Wirth’s second solution is to generate two subset predicates from the overall result. Thus, the join of those two subsets yields the full domain of problem results. Through preselection, he reduces the problem to only a 100-second execution time. However, this second result isn’t beneficial either; rather than taking 2^32 tries to find solutions, this algorithm takes 2^24, an improvement of 0.003% – negligible! Wirth then proceeds with a third, far more elegant solution: treat each column on the board individually. As a queen is placed, she invalidates certain positions on the board: no queen may be placed on the same column, the same /-diagonal, or the same -diagonal. Since queens are being placed sequentially left to right on the board, you are only ever dealing with N queens in the Nth step. Therefore, place a single queen on the board; as that queen is placed, track in three arrays the diagonals and columns where other queens may no longer be placed according to a set of coordinates. If necessary, be able to backtrack from a particular solution so that all possible solutions within the problem domain are tested. Under this algorithm, the full solution set is found within 15 minutes.

Wirth then steps through the development of the code behind each of the possible solutions, showing how each step in generating the code is merely a refinement of the previous possible solution; he does so by developing a series of primitive operations and refining their definition step-by-step. By defining these instructions in the abstract and waiting until the last possible second to assert data representation, Wirth is able to create a solution that utilizes the same functionality in slightly different ways.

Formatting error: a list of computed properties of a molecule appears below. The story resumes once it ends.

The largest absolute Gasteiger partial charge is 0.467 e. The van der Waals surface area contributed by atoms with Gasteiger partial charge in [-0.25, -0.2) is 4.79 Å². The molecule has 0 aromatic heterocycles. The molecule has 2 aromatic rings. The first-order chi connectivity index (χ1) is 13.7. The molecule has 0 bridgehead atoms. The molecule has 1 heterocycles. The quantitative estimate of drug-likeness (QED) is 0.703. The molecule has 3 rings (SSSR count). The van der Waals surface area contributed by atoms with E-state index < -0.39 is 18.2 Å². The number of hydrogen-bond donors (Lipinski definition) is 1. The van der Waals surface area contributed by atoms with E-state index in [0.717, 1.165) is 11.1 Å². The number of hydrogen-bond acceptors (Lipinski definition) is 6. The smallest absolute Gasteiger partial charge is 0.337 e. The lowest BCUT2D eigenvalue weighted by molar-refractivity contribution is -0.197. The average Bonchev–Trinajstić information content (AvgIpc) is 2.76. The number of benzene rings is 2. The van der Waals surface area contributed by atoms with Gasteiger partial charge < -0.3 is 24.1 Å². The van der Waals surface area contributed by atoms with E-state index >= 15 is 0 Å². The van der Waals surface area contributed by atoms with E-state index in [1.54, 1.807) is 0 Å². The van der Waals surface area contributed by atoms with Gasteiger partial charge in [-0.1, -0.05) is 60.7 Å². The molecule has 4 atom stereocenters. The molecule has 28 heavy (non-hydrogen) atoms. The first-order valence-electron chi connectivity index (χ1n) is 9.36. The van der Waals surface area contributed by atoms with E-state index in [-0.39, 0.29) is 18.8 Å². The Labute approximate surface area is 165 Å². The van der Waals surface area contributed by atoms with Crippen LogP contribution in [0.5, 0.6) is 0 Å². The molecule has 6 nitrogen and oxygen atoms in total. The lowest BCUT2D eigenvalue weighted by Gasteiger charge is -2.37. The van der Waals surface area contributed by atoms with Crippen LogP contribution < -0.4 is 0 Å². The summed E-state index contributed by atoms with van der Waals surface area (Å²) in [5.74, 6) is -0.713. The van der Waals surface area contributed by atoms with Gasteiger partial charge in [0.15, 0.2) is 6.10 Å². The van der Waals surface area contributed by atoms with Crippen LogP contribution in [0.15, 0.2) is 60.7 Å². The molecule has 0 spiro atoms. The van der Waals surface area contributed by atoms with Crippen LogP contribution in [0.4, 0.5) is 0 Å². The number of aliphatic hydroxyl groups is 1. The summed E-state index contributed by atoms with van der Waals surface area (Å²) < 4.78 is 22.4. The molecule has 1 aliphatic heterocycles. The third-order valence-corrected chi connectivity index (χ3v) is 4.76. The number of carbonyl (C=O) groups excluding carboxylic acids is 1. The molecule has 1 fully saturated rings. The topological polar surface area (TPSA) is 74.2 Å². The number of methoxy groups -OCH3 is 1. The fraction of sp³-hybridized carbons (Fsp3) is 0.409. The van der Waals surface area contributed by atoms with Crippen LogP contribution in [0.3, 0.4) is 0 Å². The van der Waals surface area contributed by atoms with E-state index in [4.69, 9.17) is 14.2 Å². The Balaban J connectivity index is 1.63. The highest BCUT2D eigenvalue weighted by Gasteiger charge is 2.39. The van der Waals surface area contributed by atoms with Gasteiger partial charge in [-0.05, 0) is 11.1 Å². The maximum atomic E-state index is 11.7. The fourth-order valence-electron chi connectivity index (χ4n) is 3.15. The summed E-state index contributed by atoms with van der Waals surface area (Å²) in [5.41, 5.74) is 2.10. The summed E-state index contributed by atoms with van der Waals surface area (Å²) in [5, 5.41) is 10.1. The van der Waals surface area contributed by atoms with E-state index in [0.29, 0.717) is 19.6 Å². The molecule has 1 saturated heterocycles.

Wirth concludes that the best way for programs to be designed is through stepwise refinement which waits until the last possible step to determine data representation and to commit to a particular structure. This is the only way to do careful programming that yields a clean and efficient result.